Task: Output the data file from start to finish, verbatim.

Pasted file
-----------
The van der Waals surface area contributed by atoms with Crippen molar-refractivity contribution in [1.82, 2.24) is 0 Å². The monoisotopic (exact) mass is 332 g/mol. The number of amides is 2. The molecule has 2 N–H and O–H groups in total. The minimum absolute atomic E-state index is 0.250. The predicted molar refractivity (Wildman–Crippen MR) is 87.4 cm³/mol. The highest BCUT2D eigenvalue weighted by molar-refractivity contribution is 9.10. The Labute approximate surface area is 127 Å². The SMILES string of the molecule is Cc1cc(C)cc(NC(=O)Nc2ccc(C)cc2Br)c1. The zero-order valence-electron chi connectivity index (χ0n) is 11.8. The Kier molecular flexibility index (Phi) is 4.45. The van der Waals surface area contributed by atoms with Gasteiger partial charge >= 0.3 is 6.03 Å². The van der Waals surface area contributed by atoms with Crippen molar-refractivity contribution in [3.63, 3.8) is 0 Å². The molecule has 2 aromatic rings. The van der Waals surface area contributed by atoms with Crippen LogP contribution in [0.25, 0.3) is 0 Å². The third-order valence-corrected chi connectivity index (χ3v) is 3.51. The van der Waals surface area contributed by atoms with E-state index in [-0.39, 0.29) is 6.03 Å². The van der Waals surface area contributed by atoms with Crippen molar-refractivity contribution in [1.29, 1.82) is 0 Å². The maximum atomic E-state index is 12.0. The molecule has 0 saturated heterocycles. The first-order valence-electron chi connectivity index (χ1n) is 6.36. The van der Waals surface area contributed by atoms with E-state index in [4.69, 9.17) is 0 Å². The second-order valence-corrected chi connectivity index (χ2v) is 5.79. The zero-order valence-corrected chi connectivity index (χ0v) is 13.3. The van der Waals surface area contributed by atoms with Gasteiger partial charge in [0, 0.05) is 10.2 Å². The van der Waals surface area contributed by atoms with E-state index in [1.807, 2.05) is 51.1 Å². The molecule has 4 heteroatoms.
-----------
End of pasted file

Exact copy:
The van der Waals surface area contributed by atoms with Crippen molar-refractivity contribution in [1.82, 2.24) is 0 Å². The monoisotopic (exact) mass is 332 g/mol. The number of amides is 2. The molecule has 2 N–H and O–H groups in total. The minimum absolute atomic E-state index is 0.250. The predicted molar refractivity (Wildman–Crippen MR) is 87.4 cm³/mol. The highest BCUT2D eigenvalue weighted by molar-refractivity contribution is 9.10. The Labute approximate surface area is 127 Å². The SMILES string of the molecule is Cc1cc(C)cc(NC(=O)Nc2ccc(C)cc2Br)c1. The zero-order valence-electron chi connectivity index (χ0n) is 11.8. The Kier molecular flexibility index (Phi) is 4.45. The van der Waals surface area contributed by atoms with Gasteiger partial charge >= 0.3 is 6.03 Å². The van der Waals surface area contributed by atoms with Crippen molar-refractivity contribution in [3.63, 3.8) is 0 Å². The molecule has 2 aromatic rings. The van der Waals surface area contributed by atoms with Crippen LogP contribution in [0.25, 0.3) is 0 Å². The third-order valence-corrected chi connectivity index (χ3v) is 3.51. The van der Waals surface area contributed by atoms with E-state index in [-0.39, 0.29) is 6.03 Å². The van der Waals surface area contributed by atoms with Crippen molar-refractivity contribution in [1.29, 1.82) is 0 Å². The maximum atomic E-state index is 12.0. The molecule has 0 saturated heterocycles. The first-order valence-electron chi connectivity index (χ1n) is 6.36. The van der Waals surface area contributed by atoms with E-state index in [4.69, 9.17) is 0 Å². The second-order valence-corrected chi connectivity index (χ2v) is 5.79. The zero-order valence-corrected chi connectivity index (χ0v) is 13.3. The van der Waals surface area contributed by atoms with Gasteiger partial charge in [0, 0.05) is 10.2 Å². The van der Waals surface area contributed by atoms with E-state index in [1.807, 2.05) is 51.1 Å². The molecule has 4 heteroatoms.